Long-term treatment with TKIs is of special concern in pediatric patients (pts) with CML as these drugs -beside their specific inhibition of the BCR-ABL oncogene- exert multiple off-target effects. Among these the precise influence on the longitudinal growth and the reproductive endocrine system –being of particular interest in growing organisms– is still not clarified. We therefore investigated in blood serum the growth hormone-related parameter insulin-like growth factor-binding protein 3 (IGFBP3) as well as testosterone (Testo) and inhibin B (InB) in an animal model of juvenile rats and pediatric pts with CML chronically exposed to TKIs.
In 23 pts (13 males; age: 7.8 – 18.9 years, median: 12.8 yrs) with CML in chronic phase being enrolled into the pediatric trial CML-Paed II (ClinicalTrials.gov identifier NCT00445822) blood serum was collected at three months intervals in the morning and sent in for central analysis at the study reference laboratory. Pts were receiving standardized imatinib (IMA) treatment (260–300 mg/sqm) for 3–58 months (median: 18 months).
In addition, in an animal model 4 week-old male Wistar rats were cohorted (controls, groups A, B, C; each n=10 animals) and exposed over 10 weeks to either IMA, dasatinib (DASA), or bosutinib (BOSU) at varying concentrations via the drinking water (controls: water only; IMA: A) 1mM, B) 2 mM, C) 2 mM at three days per week [Monday–Wednesday]; DASA and BOSU, respectively: A) 50 μM, B) 100 μM, C) 100 μM at 3 days per week). Blood was collected at prepubertal age (6 weeks old), pubertal age (8 weeks old), and at adult age (14 weeks old), respectively. Serum levels of IGFBP3 (in all pts), Testo, and InB (in males) were measured by commercially available ELISA in humans and rats.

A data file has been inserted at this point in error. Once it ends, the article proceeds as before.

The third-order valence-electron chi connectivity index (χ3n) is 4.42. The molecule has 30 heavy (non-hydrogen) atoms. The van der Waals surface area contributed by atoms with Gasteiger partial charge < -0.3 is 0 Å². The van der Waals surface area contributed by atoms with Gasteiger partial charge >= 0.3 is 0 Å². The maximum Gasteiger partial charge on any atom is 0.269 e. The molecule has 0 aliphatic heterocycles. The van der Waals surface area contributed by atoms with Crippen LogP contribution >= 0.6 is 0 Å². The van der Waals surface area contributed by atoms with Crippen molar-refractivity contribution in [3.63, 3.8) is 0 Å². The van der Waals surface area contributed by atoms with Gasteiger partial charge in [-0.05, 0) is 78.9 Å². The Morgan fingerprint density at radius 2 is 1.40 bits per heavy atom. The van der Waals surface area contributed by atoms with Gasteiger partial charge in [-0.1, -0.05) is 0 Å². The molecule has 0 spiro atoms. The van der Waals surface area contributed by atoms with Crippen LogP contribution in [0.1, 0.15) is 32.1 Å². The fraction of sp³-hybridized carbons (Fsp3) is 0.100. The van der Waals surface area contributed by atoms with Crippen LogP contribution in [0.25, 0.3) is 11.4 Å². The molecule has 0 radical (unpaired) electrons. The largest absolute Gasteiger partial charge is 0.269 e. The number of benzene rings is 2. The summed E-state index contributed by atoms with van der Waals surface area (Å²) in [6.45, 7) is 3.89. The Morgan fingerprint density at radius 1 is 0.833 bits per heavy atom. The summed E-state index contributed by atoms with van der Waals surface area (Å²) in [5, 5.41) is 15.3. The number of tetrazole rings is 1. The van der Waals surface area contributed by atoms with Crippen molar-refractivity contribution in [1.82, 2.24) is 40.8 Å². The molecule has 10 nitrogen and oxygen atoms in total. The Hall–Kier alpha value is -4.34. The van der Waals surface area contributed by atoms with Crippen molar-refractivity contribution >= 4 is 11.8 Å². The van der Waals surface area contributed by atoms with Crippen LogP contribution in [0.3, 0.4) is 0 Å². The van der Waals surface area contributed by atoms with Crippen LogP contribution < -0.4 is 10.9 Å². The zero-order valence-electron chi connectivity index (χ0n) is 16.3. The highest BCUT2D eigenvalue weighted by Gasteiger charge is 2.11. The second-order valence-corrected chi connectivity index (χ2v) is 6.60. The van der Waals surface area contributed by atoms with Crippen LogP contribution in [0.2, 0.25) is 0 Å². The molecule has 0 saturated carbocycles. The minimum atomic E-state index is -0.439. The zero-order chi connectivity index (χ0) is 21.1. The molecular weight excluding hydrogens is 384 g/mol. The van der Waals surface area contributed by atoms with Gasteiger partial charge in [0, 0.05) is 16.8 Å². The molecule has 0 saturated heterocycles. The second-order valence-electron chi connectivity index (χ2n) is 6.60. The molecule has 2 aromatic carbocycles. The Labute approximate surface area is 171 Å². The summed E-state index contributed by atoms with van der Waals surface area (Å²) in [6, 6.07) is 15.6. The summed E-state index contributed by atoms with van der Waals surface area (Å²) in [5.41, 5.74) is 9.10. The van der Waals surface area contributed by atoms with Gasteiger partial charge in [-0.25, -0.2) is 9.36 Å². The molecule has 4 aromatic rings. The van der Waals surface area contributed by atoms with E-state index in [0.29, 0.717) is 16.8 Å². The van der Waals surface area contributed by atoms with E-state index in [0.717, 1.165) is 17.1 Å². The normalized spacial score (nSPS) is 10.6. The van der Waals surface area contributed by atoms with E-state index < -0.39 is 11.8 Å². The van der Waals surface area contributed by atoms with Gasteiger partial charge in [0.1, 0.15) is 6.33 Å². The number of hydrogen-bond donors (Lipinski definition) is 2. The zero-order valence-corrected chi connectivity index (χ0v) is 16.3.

IGFBP3 levels were determined in 21 pediatric pts and were found still within the normal, however, uniformly in the very low range (Z-score: −1 to −2) compared to age-matched reference values (p<0.001). In male pts serum levels of Testo (n=13) and InB (n=11) were within normal age-related reference ranges according to Tanner puberty score. No clear pattern of rising or falling Testo or InB levels during TKI treatment could be observed.
In rats, compared to controls serum IGFBP3 levels (range: 19–40 ng/ml) were highly significantly lowered (range: 7–16 ng/ml; p-values <0.01 - <0.001) for all TKIs tested, at all concentrations applied, and at all ages when investigated. Also longitudinal bone growth retardation occurred in these animals as described elsewhere (Tauer JT et al. 2011 ASH Abstract #1597; Tauer JT et al. 2012 EHA Abstract #1256). Keeping in mind that the number of animals tested at each age group was rather small, Testo levels under IMA exposure tended to be non-significantly lowered at postpubertal age compared to controls while no significant differences were found under DASA and BOSU exposure. Also for all TKIs tested in rats, InB serum levels did not significantly differ compared to controls.
Impairment of longitudinal growth in pediatric pts on TKIs has been described in several reports as well as in animal models (Suttorp M, et al 2012). Besides direct off-target effects on differentiation and metabolic activity of bone resorbing and forming cells (osteoclasts and osteoblasts) involved in bone remodelling, TKI treatment probably results also in lowered growth hormone secretion. Based on these first data from a small cohort of pts it seems reasonable to monitor growth hormone-related parameters like IGFBP3 regularly in pediatric pts with CML. Our data do not confirm a general inhibitory effect on Testo and InB blood levels neither in pts nor in rats. Thus, testicular toxicity due to TKI seems unlikely, however, clinically individual cases with impaired gonadal function and/or late-onset puberty remain to be investigated.
This investigation was supported by grants DFG SU122–3/1, Peter Escher Foundation (Leipzig), and Foerderkreis Sonnenstrahl e.V. (Dresden).
No relevant conflicts of interest to declare.
Asterisk with author names denotes non-ASH members.